1. “I believe the Bible is God’s direct, fresh communication to me through the human authors of ancient time, etc., etc.”

    Sorry to be so confrontational, Todd, but no, you don’t.

    You deny or attempt to explain away very clear and plain statements in the New Testament concerning the Church, its leadership, Baptism, the Eucharist, and the sacramental forgiveness of sins with which you do not agree, because of – dare I say it – the “traditions of men”.

    “All of [Christian] Orthodoxy is found in the Bible, but much of it in passages we did not underline when we were Evangelicals.” – Fr. Peter Gillquist, now an Eastern Orthodox priest and formerly, an Evangelical Pastor and Campus Crusade staffer.

  2. “the Church, its leadership, Baptism, the Eucharist, and the sacramental forgiveness of sins”

    We are looking at five points, and I would place them all in my upcoming Ecclesiology statement of faith. But that doesn’t come till more toward the end of the systematized themes.

    But you want me to recognize a man like this as a leader?


    Hmm . . . the guy before him, Spyridon, didn’t sound too cool.

    Or more specifically . . . Victor Mar Michael Herron?


    And what is up with the “self-ruled” over here?


    Now, this is all ecclesiology discussion.

    But clearly Clark over here (http://orthodoxinfo.com/inquirers/tca_carltonrome.aspx) states that he is not a man who is text-centered (back to bibliology), and that is where I disagree, Greg.

    I will trust in God’s direct, fresh communication to me rather than following Clark’s reasonings.

  3. But as you can see in my bibliology statement and the reference to the NKJV, I can thank Peter Gillquist in his involvement in such a fine translation.

  4. Todd, I’m gonna work more or less backwards here.

    Your congregation, being independent, is “self-ruled”. In the case of the Byzantine Antiochians, it is merely a simpler way of saying “autonomous”.

    I have heard no ill report concerning Demetrios. Spyridion, I think, was ill-suited for dealing with the American Greek Orthodox Church. This happens sometimes. It also happens in autonomous, congregational Baptist communities, no? However, for all that, I am hearing some implicit Novatianism or Donatism here which goes against Matthew 23 and, for the most part, there are long established protocols in place for dealing with such situations.

    +Victor? Mar Michael? Mari? I must be very careful here in that bonds of personal and even familial, affection make it very tempting to get quite defensive very quickly. But, to answer your question: yes, yes, yes! In the age and world to come, +Victor will be sitting at the feet of Jesus and the Theotokos and you and I will be back in the pack somewhere, looking on. In short, Bishop Victor is a full-blown Saint in the Orthodox and Catholic sense of that word. He is probably the most holy man that I have ever met, and to meet him is to know that one has encountered Jesus through Him. God is glorified in His Saints.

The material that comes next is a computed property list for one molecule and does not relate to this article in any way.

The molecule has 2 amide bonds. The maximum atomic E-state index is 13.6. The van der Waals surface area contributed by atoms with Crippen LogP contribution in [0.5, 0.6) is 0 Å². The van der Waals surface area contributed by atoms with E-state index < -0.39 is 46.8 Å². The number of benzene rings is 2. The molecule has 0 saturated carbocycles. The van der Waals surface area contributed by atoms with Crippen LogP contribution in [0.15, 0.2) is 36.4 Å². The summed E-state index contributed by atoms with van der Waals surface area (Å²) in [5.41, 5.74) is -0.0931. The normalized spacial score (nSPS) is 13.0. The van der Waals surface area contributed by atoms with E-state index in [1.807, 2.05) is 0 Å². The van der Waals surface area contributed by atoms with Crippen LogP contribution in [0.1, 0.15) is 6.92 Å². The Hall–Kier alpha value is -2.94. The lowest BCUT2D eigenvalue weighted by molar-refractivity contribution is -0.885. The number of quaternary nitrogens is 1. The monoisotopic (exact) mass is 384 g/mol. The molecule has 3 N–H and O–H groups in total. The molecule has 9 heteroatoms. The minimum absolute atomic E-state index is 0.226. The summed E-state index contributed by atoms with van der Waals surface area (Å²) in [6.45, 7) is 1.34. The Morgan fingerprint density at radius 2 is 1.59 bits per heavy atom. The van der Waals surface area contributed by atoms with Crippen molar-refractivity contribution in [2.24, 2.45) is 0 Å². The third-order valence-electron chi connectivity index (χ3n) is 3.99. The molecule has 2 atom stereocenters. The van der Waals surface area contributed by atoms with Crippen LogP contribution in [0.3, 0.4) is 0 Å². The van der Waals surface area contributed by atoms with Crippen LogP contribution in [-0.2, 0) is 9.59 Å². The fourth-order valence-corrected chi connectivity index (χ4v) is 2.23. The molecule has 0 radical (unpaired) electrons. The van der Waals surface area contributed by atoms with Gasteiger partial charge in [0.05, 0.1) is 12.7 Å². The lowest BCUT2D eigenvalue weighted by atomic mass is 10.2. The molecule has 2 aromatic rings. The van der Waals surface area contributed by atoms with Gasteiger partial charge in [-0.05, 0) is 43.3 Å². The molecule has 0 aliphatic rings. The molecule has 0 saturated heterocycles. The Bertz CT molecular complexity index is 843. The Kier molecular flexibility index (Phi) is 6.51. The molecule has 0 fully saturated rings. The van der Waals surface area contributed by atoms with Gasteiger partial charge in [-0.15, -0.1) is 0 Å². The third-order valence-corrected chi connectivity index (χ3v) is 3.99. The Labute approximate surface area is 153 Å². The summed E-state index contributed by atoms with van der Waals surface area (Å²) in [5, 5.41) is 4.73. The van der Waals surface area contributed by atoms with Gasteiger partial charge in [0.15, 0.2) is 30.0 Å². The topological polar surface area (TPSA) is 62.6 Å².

Now, regarding Clark Carlton: first, let me point out that this site is sort of the Orthodox equivalent of something John R. Rice’s people might put out in Baptist circles. However, I really don’t see anything that I want to argue with in this piece (except the implication, to the extent that it is present, that Orthodoxy does not include the non-chalcedonians which this site insists on calling “monophysites”).

    In any event, I’m not going to get into a certain type of contest with you over being the propriety of being “text-centered” or not. Gillquist and company were certainly “text-centered” when they started their journey to Orthodoxy. One man in particular, Fr. Gordon Walker (formerly a Southern Baptist), went through a struggle beginning at a place very similar to where you are at, but in the end, he too was convinced by the plain words of Scripture regarding these matters once he was able to shed his preconceived notions regarding their meaning.

    But here’s the main issue: the text in question, the Bible, points beyond itself. It points to Jesus. It points to the historic Church, continuous in time and space from the Day of Pentecost until the Parousia (and from before that and beyond). It points to the Church’s Apostolic leadership, ordained in succession from the Apostles until the end. It points to the sacraments, the Christian mysteries, of which rituals of the Old Testament are but shadows. The text itself says, “the letter kills but the Spirit gives life.”

    You say you will address these issues. Okay, but frankly, I’m not very hopeful. Based on past experience, not only with you, but with others who are coming from the same place you are, I expect more denials and attempts at explaining away. Thus, I stand by my first statement: you do not believe what you claim to believe regarding the Bible. Sorry, but that is how I see it, and I’ve been where you are.

  5. “Sorry, but that is how I see it, and I’ve been where you are.”

    You need to make a u-turn. 🙂

  6. Todd, you obviously have yet to experience the literal hunger and thirst for Christ that can only be satisfied by eating His body and drinking His blood in the Most Blessed Sacrament of the Altar. (John 6:51-58, I Cor. 10:1-22, Hebrews 13:10, etc.) You obviously have not experienced the need to hear words of forgiveness pronounced in the Name of Christ by His priest, acting in His place and as His representative. (John 20:22-23)

    I pray that you will come to realize what you are lacking very soon.

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